Advanced Functions

BrickletNFCRFID->get_api_version()
Return type:[int, int, int]

Returns the version of the API definition (major, minor, revision) implemented by this API bindings. This is neither the release version of this API bindings nor does it tell you anything about the represented Brick or Bricklet.

BrickletNFCRFID->get_response_expected($function_id)
Parameters:$function_id -- int
Return type:bool

Returns the response expected flag for the function specified by the function ID parameter. It is true if the function is expected to send a response, false otherwise.

For getter functions this is enabled by default and cannot be disabled, because those functions will always send a response. For callback configuration functions it is enabled by default too, but can be disabled by set_response_expected(). For setter functions it is disabled by default and can be enabled.

Enabling the response expected flag for a setter function allows to detect timeouts and other error conditions calls of this setter as well. The device will then send a response for this purpose. If this flag is disabled for a setter function then no response is send and errors are silently ignored, because they cannot be detected.

The following constants are available for this function:

  • BrickletNFCRFID->FUNCTION_REQUEST_TAG_ID = 1
  • BrickletNFCRFID->FUNCTION_AUTHENTICATE_MIFARE_CLASSIC_PAGE = 4
  • BrickletNFCRFID->FUNCTION_WRITE_PAGE = 5
  • BrickletNFCRFID->FUNCTION_REQUEST_PAGE = 6
BrickletNFCRFID->set_response_expected($function_id, $response_expected)
Parameters:
  • $function_id -- int
  • $response_expected -- bool
Return type:

undef

Changes the response expected flag of the function specified by the function ID parameter. This flag can only be changed for setter (default value: false) and callback configuration functions (default value: true). For getter functions it is always enabled.

Enabling the response expected flag for a setter function allows to detect timeouts and other error conditions calls of this setter as well. The device will then send a response for this purpose. If this flag is disabled for a setter function then no response is send and errors are silently ignored, because they cannot be detected.

The following constants are available for this function:

  • BrickletNFCRFID->FUNCTION_REQUEST_TAG_ID = 1
  • BrickletNFCRFID->FUNCTION_AUTHENTICATE_MIFARE_CLASSIC_PAGE = 4
  • BrickletNFCRFID->FUNCTION_WRITE_PAGE = 5
  • BrickletNFCRFID->FUNCTION_REQUEST_PAGE = 6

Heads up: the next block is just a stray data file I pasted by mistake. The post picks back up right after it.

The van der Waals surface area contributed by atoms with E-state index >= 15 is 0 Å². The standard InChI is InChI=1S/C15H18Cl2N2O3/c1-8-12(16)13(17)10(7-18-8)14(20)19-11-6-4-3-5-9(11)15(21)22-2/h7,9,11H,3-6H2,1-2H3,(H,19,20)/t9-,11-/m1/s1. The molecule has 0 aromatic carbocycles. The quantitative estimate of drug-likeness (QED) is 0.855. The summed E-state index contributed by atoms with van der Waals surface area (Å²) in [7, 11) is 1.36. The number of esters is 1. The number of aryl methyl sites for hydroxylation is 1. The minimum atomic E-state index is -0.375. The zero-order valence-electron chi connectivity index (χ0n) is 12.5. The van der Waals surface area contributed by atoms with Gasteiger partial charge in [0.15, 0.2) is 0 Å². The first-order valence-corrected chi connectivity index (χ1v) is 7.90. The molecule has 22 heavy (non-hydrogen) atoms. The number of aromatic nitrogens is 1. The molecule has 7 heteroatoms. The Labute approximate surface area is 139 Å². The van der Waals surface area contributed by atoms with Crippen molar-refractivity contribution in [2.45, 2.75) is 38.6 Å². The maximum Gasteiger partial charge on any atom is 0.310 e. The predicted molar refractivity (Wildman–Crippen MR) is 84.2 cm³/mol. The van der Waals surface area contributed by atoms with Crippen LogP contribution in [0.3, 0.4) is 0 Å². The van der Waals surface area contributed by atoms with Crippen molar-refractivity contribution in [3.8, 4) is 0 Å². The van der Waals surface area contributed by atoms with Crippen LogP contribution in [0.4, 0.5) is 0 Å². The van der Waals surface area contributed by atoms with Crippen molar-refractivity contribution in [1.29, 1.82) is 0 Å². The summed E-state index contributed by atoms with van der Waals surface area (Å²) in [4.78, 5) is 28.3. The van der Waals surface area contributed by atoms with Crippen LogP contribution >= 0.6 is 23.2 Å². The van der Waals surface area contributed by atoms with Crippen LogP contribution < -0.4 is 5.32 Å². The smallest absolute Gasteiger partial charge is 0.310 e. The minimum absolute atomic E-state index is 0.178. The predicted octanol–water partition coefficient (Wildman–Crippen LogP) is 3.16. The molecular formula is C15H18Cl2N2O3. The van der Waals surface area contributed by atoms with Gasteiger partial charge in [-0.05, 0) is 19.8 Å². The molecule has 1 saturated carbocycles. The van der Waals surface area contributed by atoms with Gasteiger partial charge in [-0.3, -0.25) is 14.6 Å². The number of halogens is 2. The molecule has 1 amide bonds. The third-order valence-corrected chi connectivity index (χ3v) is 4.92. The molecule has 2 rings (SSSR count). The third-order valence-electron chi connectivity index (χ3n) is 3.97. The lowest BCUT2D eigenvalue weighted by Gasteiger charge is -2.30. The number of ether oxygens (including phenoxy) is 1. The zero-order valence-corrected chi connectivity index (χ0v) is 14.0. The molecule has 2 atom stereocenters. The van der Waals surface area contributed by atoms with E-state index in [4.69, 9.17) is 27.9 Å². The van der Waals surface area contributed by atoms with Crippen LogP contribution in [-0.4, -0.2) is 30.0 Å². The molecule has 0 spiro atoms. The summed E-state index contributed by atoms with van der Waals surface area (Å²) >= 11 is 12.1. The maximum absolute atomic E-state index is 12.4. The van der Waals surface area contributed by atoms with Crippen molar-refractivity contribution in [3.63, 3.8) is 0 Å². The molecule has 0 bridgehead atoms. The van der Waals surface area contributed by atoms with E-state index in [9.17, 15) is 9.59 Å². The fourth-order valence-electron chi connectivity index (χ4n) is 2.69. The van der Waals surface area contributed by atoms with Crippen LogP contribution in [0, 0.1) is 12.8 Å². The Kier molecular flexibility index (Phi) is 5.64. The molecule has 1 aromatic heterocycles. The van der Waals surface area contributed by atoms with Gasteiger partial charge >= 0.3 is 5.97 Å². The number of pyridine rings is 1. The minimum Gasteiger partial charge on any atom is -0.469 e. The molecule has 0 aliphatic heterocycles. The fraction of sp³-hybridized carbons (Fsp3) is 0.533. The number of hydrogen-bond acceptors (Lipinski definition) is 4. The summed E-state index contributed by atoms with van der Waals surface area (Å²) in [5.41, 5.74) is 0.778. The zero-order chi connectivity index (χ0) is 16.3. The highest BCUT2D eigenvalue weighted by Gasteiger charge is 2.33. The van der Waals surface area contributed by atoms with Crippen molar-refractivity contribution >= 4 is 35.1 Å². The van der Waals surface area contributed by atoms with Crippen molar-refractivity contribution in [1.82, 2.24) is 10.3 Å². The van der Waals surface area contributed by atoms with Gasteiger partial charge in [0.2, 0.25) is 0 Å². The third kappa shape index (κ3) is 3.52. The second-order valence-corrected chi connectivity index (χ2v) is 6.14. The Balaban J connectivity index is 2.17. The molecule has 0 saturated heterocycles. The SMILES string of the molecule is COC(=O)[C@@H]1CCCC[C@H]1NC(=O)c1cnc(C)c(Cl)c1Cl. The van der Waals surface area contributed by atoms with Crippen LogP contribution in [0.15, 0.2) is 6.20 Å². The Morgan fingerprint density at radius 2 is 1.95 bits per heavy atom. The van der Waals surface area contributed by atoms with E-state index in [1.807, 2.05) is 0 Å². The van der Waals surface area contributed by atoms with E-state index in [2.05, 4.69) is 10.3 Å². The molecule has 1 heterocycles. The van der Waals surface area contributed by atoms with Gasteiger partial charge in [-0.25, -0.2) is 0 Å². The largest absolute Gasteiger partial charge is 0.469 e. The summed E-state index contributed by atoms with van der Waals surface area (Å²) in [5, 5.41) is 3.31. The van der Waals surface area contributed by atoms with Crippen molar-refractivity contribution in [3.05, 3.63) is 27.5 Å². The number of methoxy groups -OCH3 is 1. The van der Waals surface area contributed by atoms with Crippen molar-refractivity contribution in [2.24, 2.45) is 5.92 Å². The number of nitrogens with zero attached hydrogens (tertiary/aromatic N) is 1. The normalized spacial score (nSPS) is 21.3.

BrickletNFCRFID->set_response_expected_all($response_expected)
Parameters:$response_expected -- bool
Return type:undef

Changes the response expected flag for all setter and callback configuration functions of this device at once.

BrickletNFCRFID->get_identity()
Return type:[string, string, char, [int, int, int], [int, int, int], int]

Returns the UID, the UID where the Bricklet is connected to, the position, the hardware and firmware version as well as the device identifier.

The position can be 'a', 'b', 'c' or 'd'.

The device identifier numbers can be found here. There is also a constant for the device identifier of this Bricklet.

The returned array contains the elements uid, connected_uid, position, hardware_version, firmware_version and device_identifier.

Callback Configuration Functions

BrickletNFCRFID->register_callback($id, $callback)
Parameters:
  • $id -- int
  • $callback -- string
Return type:

undef

Registers the given $function name with the given $callback_id.

The available callback IDs with corresponding function signatures are listed below.

Callbacks

Callbacks can be registered to receive time critical or recurring data from the device. The registration is done with the register_callback() function of the device object. The first parameter is the callback ID and the second parameter the callback function name:

sub my_callback
{
    print "@_[0]";
}

$nfc_rfid->register_callback(BrickletNFCRFID->CALLBACK_EXAMPLE, 'my_callback')

The callback function will be called from an internal thread of the IP Connection. In contrast to many other programming languages, variables are not automatically shared between threads in Perl. If you want to share a global variable between a callback function and the rest for your program it has to be marked as :shared. See the documentation of the threads::shared Perl module for more details.

The available constants with inherent number and type of parameters are described below.

Note

Using callbacks for recurring events is always preferred compared to using getters. It will use less USB bandwidth and the latency will be a lot better, since there is no round trip time.

BrickletNFCRFID->CALLBACK_STATE_CHANGED
Parameters:
  • $state -- int
  • $idle -- bool

This callback is called if the state of the NFC/RFID Bricklet changes. See get_state() for more information about the possible states.

The following constants are available for this function:

  • BrickletNFCRFID->STATE_INITIALIZATION = 0
  • BrickletNFCRFID->STATE_IDLE = 128
  • BrickletNFCRFID->STATE_ERROR = 192
  • BrickletNFCRFID->STATE_REQUEST_TAG_ID = 2
  • BrickletNFCRFID->STATE_REQUEST_TAG_ID_READY = 130
  • BrickletNFCRFID->STATE_REQUEST_TAG_ID_ERROR = 194
  • BrickletNFCRFID->STATE_AUTHENTICATING_MIFARE_CLASSIC_PAGE = 3
  • BrickletNFCRFID->STATE_AUTHENTICATING_MIFARE_CLASSIC_PAGE_READY = 131
  • BrickletNFCRFID->STATE_AUTHENTICATING_MIFARE_CLASSIC_PAGE_ERROR = 195
  • BrickletNFCRFID->STATE_WRITE_PAGE = 4
  • BrickletNFCRFID->STATE_WRITE_PAGE_READY = 132
  • BrickletNFCRFID->STATE_WRITE_PAGE_ERROR = 196
  • BrickletNFCRFID->STATE_REQUEST_PAGE = 5
  • BrickletNFCRFID->STATE_REQUEST_PAGE_READY = 133
  • BrickletNFCRFID->STATE_REQUEST_PAGE_ERROR = 197

Constants

BrickletNFCRFID->DEVICE_IDENTIFIER

This constant is used to identify a NFC/RFID Bricklet.

The get_identity() function and the IPConnection->CALLBACK_ENUMERATE callback of the IP Connection have a device_identifier parameter to specify the Brick's or Bricklet's type.

BrickletNFCRFID->DEVICE_DISPLAY_NAME

This constant represents the human readable name of a NFC/RFID Bricklet.